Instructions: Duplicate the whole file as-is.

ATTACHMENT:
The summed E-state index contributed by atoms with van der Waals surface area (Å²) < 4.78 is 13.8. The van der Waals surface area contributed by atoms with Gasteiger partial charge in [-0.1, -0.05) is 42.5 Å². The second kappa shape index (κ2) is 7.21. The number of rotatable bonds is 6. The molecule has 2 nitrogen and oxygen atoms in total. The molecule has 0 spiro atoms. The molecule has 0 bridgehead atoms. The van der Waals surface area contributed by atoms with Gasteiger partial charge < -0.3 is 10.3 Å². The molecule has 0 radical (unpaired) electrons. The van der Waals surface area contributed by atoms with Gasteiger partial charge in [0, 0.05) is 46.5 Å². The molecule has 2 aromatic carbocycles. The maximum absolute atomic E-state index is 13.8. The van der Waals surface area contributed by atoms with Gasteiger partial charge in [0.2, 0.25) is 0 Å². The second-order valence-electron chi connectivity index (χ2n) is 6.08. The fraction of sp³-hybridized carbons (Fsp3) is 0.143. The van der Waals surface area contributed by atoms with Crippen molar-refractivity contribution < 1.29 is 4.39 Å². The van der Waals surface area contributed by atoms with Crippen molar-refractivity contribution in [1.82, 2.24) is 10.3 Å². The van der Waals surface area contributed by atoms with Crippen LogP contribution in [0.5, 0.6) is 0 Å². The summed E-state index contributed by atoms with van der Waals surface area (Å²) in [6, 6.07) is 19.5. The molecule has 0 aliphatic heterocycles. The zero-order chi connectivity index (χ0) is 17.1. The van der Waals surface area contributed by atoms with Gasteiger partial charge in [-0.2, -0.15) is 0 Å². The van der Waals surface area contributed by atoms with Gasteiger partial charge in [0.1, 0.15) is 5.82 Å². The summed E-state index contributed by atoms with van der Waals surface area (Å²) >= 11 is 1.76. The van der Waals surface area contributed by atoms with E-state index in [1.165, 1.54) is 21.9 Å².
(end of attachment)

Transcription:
The summed E-state index contributed by atoms with van der Waals surface area (Å²) < 4.78 is 13.8. The van der Waals surface area contributed by atoms with Gasteiger partial charge in [-0.1, -0.05) is 42.5 Å². The second kappa shape index (κ2) is 7.21. The number of rotatable bonds is 6. The molecule has 2 nitrogen and oxygen atoms in total. The molecule has 0 spiro atoms. The molecule has 0 bridgehead atoms. The van der Waals surface area contributed by atoms with Gasteiger partial charge < -0.3 is 10.3 Å². The molecule has 0 radical (unpaired) electrons. The van der Waals surface area contributed by atoms with Gasteiger partial charge in [0, 0.05) is 46.5 Å². The molecule has 2 aromatic carbocycles. The maximum absolute atomic E-state index is 13.8. The van der Waals surface area contributed by atoms with Gasteiger partial charge in [0.2, 0.25) is 0 Å². The second-order valence-electron chi connectivity index (χ2n) is 6.08. The fraction of sp³-hybridized carbons (Fsp3) is 0.143. The van der Waals surface area contributed by atoms with Crippen molar-refractivity contribution < 1.29 is 4.39 Å². The van der Waals surface area contributed by atoms with Crippen molar-refractivity contribution in [1.82, 2.24) is 10.3 Å². The van der Waals surface area contributed by atoms with Crippen LogP contribution in [0.5, 0.6) is 0 Å². The summed E-state index contributed by atoms with van der Waals surface area (Å²) in [6, 6.07) is 19.5. The molecule has 0 aliphatic heterocycles. The zero-order chi connectivity index (χ0) is 17.1. The van der Waals surface area contributed by atoms with Gasteiger partial charge in [-0.2, -0.15) is 0 Å². The van der Waals surface area contributed by atoms with Gasteiger partial charge in [0.1, 0.15) is 5.82 Å². The summed E-state index contributed by atoms with van der Waals surface area (Å²) >= 11 is 1.76. The van der Waals surface area contributed by atoms with E-state index in [1.165, 1.54) is 21.9 Å².